The publishers approached me to ask if I would like to host a day of Jane's Black Roses blog tour and the answer was a resounding YES! Below Jane explores the rise of the females spy, I'm sure you will agree it is fascinating stuff!
FEMALE SPIESWhen I was at university, one thing everyone secretly hoped for was the discreet tap on the shoulder from an aged tutor - the legendary invitation to sherry that was supposed to signal a job offer from the British secret services. Stories abounded as to just who had received the call – a Bulgarian girl in my year who spoke seven languages was said to have been approached – but it never happened for me. Nowadays, though, the covert sherry invitation is way out of date. Current recruitment for MI6 takes place via full page national newspaper advertisements, and the one thing they make abundantly clear is that the intelligence world is not an all-male preserve. The most recent advert bears a picture of a sexy, twenty-something woman sitting in a café with a cappuccino, with the caption, ‘As for the white, male stereotype, the truth is we don’t care what sex you are.’
In film and fiction too, the female agent is having a field day. Characters such as Carrie Mathison in Homeland, Eva Delecktorskaya in William Boyd’s Restless, and the CIA agent Maya in Zero Dark Thirty, are all part of a surge of interest in women spies, not to mention non-fiction accounts of SOE heroines like Christine Granville, Churchill’s favourite spy. As part of my research I asked certain people ‘who should know’ whether there was any quality that made women especially suited to espionage, and they told me that women’s superior powers of empathy are exceptionally useful when it comes to recruiting and communicating with agents in the field.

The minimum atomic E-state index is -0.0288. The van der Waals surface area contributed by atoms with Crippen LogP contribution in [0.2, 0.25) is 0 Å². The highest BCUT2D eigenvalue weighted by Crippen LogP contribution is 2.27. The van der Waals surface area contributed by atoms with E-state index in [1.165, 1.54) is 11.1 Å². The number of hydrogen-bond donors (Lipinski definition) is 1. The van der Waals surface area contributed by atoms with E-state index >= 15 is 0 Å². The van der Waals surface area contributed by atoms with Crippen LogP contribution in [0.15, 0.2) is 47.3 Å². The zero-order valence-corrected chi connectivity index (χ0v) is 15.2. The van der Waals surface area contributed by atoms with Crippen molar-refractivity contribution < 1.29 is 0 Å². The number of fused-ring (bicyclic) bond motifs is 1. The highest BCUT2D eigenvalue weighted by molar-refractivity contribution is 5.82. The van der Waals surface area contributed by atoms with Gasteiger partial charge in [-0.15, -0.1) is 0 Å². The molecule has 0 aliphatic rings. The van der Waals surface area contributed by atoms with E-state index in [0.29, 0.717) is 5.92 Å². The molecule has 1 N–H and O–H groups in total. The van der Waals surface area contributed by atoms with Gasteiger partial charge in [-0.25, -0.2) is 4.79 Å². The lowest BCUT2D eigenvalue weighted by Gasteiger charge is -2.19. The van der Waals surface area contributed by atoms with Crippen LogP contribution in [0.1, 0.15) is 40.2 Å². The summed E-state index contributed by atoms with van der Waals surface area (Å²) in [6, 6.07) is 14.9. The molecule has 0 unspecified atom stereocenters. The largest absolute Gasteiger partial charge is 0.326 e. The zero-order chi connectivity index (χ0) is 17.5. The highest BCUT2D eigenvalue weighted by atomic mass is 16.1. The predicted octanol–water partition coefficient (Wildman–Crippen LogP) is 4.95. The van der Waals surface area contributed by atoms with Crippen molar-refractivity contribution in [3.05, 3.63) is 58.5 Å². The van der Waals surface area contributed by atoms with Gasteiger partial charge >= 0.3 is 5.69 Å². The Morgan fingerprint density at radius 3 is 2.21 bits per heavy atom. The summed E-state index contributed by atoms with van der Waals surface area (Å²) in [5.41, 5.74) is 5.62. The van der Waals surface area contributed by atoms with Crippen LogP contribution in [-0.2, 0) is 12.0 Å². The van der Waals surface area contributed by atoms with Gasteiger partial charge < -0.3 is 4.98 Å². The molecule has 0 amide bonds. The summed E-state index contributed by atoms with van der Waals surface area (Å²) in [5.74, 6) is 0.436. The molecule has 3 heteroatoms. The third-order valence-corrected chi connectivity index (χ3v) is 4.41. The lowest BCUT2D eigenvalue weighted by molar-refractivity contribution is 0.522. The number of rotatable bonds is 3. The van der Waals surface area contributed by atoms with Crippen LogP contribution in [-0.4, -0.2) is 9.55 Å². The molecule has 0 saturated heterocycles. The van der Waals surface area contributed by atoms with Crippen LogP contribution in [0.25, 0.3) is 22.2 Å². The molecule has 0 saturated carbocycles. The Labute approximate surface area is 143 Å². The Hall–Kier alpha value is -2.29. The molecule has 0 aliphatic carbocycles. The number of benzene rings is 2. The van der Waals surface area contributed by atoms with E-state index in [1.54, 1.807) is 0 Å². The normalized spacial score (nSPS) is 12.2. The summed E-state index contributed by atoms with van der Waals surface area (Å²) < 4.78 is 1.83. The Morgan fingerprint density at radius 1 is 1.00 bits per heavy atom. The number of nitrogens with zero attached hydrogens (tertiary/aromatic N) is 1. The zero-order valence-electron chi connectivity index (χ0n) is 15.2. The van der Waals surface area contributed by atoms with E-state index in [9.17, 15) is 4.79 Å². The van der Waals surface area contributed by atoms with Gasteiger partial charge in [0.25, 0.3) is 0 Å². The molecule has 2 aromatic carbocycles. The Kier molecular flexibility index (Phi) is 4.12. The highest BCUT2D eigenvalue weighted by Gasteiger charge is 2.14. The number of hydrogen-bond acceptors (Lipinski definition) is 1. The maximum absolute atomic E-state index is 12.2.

Yet none of this occurred to me when I wrote Black Roses! Set in 1930s Berlin, my heroine, Clara Vine, is an Anglo-German actress who is drawn into Nazi high society and comes to spy on them. The book came about because I was always fascinated by the Nazi wives, and how it would feel to be married to a man who gradually became a monster. The wives were close up to the action, they were privy to all the feuds and gossip, of which there were plenty in the Third Reich, and they had some pretty dramatic secrets of their own. It was stumbling across the explosive secret of Magda Goebbels, wife of Hitler’s Propaganda Minister, that inspired me to write the first in the Clara Vine series.
And the idea of a woman like Clara spying on the private lives of the Third Reich wasn’t far-fetched. Pre-war, there were several English visitors who moved freely in German high society and agreed to spy on their hosts. They performed a very valuable service because British intelligence had been caught on the back foot by the Nazis’ seizure of power, being up until that time totally obsessed with the threat of Communism. The British establishment was divided, and while many senior figures like Winston Churchill realized the threat of the Nazi regime, others were intent on keeping Britain out of Hitler’s European wars. So the information which those visitors to Germany brought back about Hitler’s true intentions was invaluable.As a novelist, I discovered that an actress/spy also proves the ideal protagonist, both because the metaphor of role-playing is an obvious one for a spy, but also because espionage involves those same qualities of close observation and heightened perception that writing does. It could be said that all writers, in a way, are spies, carrying their secrets close throughout the narrative, observing the way people speak, and act, and conceal their feelings, and above all trying very hard to weave a convincing tale.
Thanks so much to Jane for taking the time to write this feature and to Rik at Simon & Schuster for arranging this. Please check out the rest of Jane's blog tour below: